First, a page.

Friday, February 20, 2015

Discussion: Your Best New Player Moment

With this week focusing on new players in our games, I thought it would be fun to have a discussion about our favorite moments with new players.

In the interest of not stealing all of my current group's stories for this game, I think my actual favorite new player moment happened years ago during my first experience with Legend of the Five Rings. This was before I even fully knew what I was playing, but I knew enough about "Samurai Culture" to not have the same culture shock.

The moment was simple enough. Myself and the other new person trying out the game were in a market and had to pick something up. Along the way the other player decided his character was hungry and asked if there was a food stand around. The GM said yes. The player, for some reason, decided he didn't want to pay and instead tried to steal the food. They had a roll, the PC failed, and the GM described the merchant seeing the player, noticing his swords, and then looking away as he took the rice ball.

The player was confused, but also curious. So he took more things. Eventually he asked what was up and the GM explained that because he was samurai the peasants would not talk back to him. In effect they were honored to let him have those things. The player did not catch the hint in the GM's voice that it was still wrong and being noticed. Why would he? Now he was a kid in a candy shop that could take whatever he wanted.

And so the theft continued....until a passing Mirumoto saw what was happening and took offense on the part of the peasants. A quick argument/discussion on the role of the samurai and a sound trouncing later and the player's comeuppance had arrived.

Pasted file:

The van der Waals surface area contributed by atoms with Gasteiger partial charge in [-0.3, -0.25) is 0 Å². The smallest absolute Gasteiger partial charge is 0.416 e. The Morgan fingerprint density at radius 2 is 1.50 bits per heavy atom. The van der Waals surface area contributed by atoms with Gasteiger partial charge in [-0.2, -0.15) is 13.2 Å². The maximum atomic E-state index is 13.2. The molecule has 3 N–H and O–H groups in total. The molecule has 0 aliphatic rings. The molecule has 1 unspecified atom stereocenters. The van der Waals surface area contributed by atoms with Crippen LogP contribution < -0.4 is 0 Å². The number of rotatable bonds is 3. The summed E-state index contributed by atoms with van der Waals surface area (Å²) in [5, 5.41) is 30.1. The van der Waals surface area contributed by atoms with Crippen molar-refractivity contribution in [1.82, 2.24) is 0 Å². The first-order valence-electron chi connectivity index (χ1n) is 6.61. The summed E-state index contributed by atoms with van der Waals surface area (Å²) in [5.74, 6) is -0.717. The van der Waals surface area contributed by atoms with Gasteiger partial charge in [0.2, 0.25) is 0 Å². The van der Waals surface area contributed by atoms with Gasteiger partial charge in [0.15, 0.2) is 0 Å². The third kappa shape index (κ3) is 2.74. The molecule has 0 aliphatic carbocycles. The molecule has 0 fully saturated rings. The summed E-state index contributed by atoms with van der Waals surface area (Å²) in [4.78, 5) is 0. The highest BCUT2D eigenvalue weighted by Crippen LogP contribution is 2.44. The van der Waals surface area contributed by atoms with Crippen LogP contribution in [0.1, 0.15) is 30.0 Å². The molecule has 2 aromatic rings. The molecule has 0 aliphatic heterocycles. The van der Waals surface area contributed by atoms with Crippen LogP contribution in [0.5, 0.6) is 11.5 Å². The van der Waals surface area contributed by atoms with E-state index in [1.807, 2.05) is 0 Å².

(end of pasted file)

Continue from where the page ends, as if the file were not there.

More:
Now, in hindsight, I'm not sure if the GM handled this the way I would have. I think I would have warned the player more bluntly that just because a peasant wouldn't say anyting didn't mean there couldn't be severe reactions. At the other end though, the way the situation played out was a great introduction to Rokugan and that kind of society, including the extreme difference between the classes.

Also, the player totally had it coming. The Rice ball they could have gotten away with, but by the end they were taking just to take. It is the kind of thing that gets noticed.

What's your favorite new player moment/story?

Wednesday, February 18, 2015

New Players and Big Moments

The end of my last L5R session focused heavily on the newest player in our group and a plotline she was involved in. The event itself went well, but it also pointed out some things. Some of these things I already talked about on Monday with "Socializing a New Player" but I wanted to speak more directly about new players and big moments today.

Monday, February 16, 2015

Socializing A New Player

New players are a joy and wonder to have in your game. They are a necessary thing for the hobby to grow, and can breathe a whole new life into your game. However, they also present some challenges to your game that as the GM you should be aware of. This is especially true during any set piece moments, particularly those that focus on the new person's character.